Jonathan Kramer, a municipal consultant with Telecom Law Firm, was cautious in his reaction to Wheeler’s speech.
“The chairman made clear that the commission sees an important continuing role for state, local and tribal governments to play in wireless tower siting, but it appears that that role will be somewhat less than has existed up to now: How much less will determine whether governments retain an important role, or feel that they have just been rolled,” Kramer said. “We’re all looking forward to October 17th when we learn how the Commission’s regulatory vision will, we hope, fairly balance the expedited deployment of wireless services with the preservation of important local community values.”
The FCC has released a Notice of Proposed Rulemaking, known as the broadband deployment proceeding, which is designed to speed up the deployment of wireless infrastructure. Cell site collocations, DAS and small cell deployments, and temporary towers are all included the proceeding. PCIA The Wireless Infrastructure Association applauded the commission’s aggressive approach to streamlining its rules.
“The commission demonstrated real leadership by taking such a comprehensive approach to deal with the wireless data crunch,” said Jonathan Adelstein, PCIA president and CEO.
Russell Fox, a member of the law firm Mintz Levin, said all of the proposals, if approved, would speed up tower siting.
“All of the proposals are designed to remove impediments and burdens or otherwise clarify the current regulations,” Fox said.
Municipalities will not be supportive about what they see as the federal government’s infringement on local control of cell site zoning, according to Jonathan Kramer, wireless consultant to several cities in California.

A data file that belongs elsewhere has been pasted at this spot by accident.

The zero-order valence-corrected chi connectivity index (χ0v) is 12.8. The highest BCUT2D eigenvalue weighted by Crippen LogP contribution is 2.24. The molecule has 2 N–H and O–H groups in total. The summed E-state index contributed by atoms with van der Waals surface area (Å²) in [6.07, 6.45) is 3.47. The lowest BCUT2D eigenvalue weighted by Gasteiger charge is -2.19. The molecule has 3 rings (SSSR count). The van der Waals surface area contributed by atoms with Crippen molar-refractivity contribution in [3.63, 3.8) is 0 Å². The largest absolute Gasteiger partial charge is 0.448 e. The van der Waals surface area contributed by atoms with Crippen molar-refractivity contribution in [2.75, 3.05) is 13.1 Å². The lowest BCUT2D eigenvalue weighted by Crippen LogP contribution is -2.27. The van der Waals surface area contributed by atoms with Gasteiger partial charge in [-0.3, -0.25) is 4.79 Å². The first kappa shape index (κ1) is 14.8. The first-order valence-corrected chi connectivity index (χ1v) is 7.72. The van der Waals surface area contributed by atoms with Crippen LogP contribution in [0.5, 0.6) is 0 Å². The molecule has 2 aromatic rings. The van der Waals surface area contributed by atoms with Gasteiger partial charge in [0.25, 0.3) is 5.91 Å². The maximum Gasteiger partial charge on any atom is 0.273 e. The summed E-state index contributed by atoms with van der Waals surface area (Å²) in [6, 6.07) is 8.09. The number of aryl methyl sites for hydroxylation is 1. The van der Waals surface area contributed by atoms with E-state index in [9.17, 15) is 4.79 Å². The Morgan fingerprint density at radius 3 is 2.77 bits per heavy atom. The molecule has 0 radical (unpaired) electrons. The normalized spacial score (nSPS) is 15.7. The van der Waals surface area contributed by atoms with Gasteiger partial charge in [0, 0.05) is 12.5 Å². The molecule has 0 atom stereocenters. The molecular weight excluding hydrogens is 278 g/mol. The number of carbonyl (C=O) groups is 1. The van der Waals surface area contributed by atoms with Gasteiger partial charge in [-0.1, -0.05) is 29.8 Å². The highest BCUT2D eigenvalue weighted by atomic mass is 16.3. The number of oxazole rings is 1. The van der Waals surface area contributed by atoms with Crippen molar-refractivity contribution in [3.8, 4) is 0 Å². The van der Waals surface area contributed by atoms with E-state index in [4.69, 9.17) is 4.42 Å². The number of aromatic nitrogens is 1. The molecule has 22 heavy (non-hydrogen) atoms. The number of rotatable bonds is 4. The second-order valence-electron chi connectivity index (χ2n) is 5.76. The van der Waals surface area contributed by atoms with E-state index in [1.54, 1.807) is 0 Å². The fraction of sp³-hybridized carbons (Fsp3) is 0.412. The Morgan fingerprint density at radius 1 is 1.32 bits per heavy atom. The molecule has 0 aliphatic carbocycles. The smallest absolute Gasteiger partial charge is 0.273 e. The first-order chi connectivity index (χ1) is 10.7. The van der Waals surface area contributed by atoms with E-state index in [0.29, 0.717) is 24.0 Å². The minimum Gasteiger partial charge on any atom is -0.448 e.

“Everyone knew it was coming, yet the commission has gone beyond what some expected by asking us to comment on fundamental issues of whether the federal or state and local governments control local land use and safety codes, and how to torture the plain words of what many see as a fundamentally flawed, arguably unconstitutional federal cram-down,” Kramer said.
Section 6409(a) of the Middle Class Tax Relief and Job Creation Act of 2012, which streamlines the regulatory process for collocations, will take center stage as the commission seeks to clarify and implement the congressional mandate that states: “A state or local government may not deny, and shall approve, any eligible facility’s request for a modification of an existing wireless tower or base station that does not substantially change the physical dimensions of such tower or base station.”
To do that, the FCC must clarify the scope of the provision and define several of the statutory terms. In January, the FCC’s wireless bureau provided interpretations of terms such as “wireless tower or base station” and “substantially change the physical dimensions.” But the Intergovernmental Advisory Committee believes the commission should issue definitions in a formal process.
“This law [Section 6409(a)] has enabled upgrades from 3G to 4G LTE technology in record time, and defining its terms will further accelerate that progress,” Adelstein.
The NPRM puts into the rules some of the guidance that has previously been provided by the FCC, offering interpretations of the certain phrases in 6409(a), according to Fox.